The Center for Connected Health is debuting a market research tool, called cHealth Compass, to help providers, vendors and healthcare organizations better understand what mHealth consumers want, how they're using mobile tools and gain necessary insight for building connected technology.
The goal is to help "companies and organizations developing mobile and connected health devices and systems, in order to effectively test new technologies with real people, in a real world setting," Kamal Jethwani, M.D., MPH, corporate manager for Research and Innovation at the Center for Connected Health, told FierceMobileHealthcare in an email.
The platform creates custom surveys for a large research panel featuring consumers, patients, caregivers and healthcare professionals. Including end-user insight and feedback prior to mHealth technology development is critical and valuable, according to Joseph C. Kvedar, M.D., director for the Center for Connected Health.
"At the Center for Connected Health, we strongly believe in patient-centered approaches to developing and deploying connected health products. Including the end users, in this case, consumers, in every step of the innovation process ensures that products will actually solve problems our patients face, and lead to better adoption and engagement." Kvedar says in an announcement.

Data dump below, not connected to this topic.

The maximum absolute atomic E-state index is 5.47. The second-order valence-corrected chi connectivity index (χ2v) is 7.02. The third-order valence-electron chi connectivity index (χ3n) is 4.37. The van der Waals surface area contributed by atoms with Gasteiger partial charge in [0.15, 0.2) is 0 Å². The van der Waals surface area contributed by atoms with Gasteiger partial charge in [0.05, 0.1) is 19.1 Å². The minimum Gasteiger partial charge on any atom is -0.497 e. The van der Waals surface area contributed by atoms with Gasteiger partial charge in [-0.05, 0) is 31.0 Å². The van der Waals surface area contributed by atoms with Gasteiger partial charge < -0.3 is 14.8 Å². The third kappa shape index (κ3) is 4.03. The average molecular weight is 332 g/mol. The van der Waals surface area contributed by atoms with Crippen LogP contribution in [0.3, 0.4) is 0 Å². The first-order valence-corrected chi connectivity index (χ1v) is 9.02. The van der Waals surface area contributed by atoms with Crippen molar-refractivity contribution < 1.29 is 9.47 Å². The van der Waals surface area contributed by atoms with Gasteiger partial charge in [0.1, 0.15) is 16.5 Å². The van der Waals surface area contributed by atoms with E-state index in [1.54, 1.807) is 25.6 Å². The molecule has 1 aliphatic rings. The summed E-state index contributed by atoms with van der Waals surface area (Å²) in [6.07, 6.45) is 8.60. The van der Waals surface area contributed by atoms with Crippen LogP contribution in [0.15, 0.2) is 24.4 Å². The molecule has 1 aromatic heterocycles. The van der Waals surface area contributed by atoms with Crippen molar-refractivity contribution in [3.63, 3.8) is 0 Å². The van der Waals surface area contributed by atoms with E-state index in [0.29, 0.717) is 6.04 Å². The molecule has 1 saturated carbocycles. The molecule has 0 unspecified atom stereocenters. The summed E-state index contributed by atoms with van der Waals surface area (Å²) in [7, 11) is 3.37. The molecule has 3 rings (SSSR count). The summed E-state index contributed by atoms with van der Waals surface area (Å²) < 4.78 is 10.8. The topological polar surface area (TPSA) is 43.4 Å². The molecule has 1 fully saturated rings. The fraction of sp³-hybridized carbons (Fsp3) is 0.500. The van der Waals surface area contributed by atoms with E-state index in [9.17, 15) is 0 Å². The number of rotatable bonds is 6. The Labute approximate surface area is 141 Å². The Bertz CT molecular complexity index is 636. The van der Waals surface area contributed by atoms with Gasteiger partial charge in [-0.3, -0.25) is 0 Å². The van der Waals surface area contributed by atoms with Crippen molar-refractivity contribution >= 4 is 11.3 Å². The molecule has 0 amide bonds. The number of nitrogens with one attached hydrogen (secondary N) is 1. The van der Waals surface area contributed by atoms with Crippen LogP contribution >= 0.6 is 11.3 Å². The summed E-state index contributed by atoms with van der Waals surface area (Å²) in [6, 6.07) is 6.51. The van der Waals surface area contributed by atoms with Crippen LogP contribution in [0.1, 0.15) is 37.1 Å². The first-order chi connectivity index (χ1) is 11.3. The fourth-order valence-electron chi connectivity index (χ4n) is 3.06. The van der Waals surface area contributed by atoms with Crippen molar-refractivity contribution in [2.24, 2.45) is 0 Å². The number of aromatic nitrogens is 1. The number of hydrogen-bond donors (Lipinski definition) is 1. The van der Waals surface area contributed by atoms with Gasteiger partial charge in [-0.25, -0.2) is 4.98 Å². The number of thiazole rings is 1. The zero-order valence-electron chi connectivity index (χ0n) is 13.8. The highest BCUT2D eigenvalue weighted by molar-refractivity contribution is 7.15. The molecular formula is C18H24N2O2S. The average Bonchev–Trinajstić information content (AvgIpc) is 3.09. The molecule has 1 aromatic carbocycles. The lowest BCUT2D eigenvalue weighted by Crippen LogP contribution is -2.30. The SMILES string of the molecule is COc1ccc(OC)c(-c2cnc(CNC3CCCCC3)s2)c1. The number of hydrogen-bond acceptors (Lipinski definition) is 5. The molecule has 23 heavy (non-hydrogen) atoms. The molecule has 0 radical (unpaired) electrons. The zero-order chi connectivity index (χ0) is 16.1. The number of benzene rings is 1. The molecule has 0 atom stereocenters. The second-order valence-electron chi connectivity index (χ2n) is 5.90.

The platform effort comes amid a strong wave of mHealth tech adoption and innovation though big challenges regarding data security and data collection, as well as data accuracy and data sharing, loom high on the horizon.
The market tool development aligns with a prediction that mHealth technology is moving from the fitness sector and into the healthcare realm quickly, with one analyst predicting the transition will take root in 2015. Also, many mHealth vendors are developing and marketing devices that likely will gain little traction due to not delivering what consumers want, FierceMobileHealthcare previously reported.
Participants involved in cHealth Compass will complete monthly surveys on data relating to health, what influences health behaviors as well as technology use. It can also be used to easily find and recruit research study participants.
"In our experience at Partners HealthCare and the Center for Connected Health, most generations are, to some degree, using technology and mobile phones in their every day lives. In fact, we have patients in their 70s and 80s using mobile health tools," Jethwani said. "This is the first stage where we are trying to restrict the group to those who can use mobile phones. At a later time, we definitely would like to include other people too, who use only computers or would answer surveys by pen and paper."
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